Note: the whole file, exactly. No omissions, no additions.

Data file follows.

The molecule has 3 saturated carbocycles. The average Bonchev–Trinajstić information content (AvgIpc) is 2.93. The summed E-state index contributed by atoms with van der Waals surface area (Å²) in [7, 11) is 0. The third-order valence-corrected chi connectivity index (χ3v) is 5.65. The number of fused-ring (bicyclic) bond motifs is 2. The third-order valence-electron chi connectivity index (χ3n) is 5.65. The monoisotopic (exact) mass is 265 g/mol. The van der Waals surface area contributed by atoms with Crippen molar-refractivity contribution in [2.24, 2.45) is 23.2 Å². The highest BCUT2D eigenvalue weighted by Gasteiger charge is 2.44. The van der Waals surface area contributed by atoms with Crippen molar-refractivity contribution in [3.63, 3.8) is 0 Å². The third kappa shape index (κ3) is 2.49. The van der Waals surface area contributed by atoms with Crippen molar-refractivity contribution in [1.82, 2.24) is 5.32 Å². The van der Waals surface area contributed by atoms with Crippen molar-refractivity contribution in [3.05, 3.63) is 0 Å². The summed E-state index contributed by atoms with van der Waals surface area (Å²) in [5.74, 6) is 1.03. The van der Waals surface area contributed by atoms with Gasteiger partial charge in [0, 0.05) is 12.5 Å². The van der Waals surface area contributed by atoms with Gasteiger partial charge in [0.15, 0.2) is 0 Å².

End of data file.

The molecule has 3 saturated carbocycles. The average Bonchev–Trinajstić information content (AvgIpc) is 2.93. The summed E-state index contributed by atoms with van der Waals surface area (Å²) in [7, 11) is 0. The third-order valence-corrected chi connectivity index (χ3v) is 5.65. The number of fused-ring (bicyclic) bond motifs is 2. The third-order valence-electron chi connectivity index (χ3n) is 5.65. The monoisotopic (exact) mass is 265 g/mol. The van der Waals surface area contributed by atoms with Crippen molar-refractivity contribution in [2.24, 2.45) is 23.2 Å². The highest BCUT2D eigenvalue weighted by Gasteiger charge is 2.44. The van der Waals surface area contributed by atoms with Crippen molar-refractivity contribution in [3.63, 3.8) is 0 Å². The third kappa shape index (κ3) is 2.49. The van der Waals surface area contributed by atoms with Crippen molar-refractivity contribution in [1.82, 2.24) is 5.32 Å². The van der Waals surface area contributed by atoms with Crippen molar-refractivity contribution in [3.05, 3.63) is 0 Å². The summed E-state index contributed by atoms with van der Waals surface area (Å²) in [5.74, 6) is 1.03. The van der Waals surface area contributed by atoms with Gasteiger partial charge in [0, 0.05) is 12.5 Å². The van der Waals surface area contributed by atoms with Gasteiger partial charge in [0.15, 0.2) is 0 Å².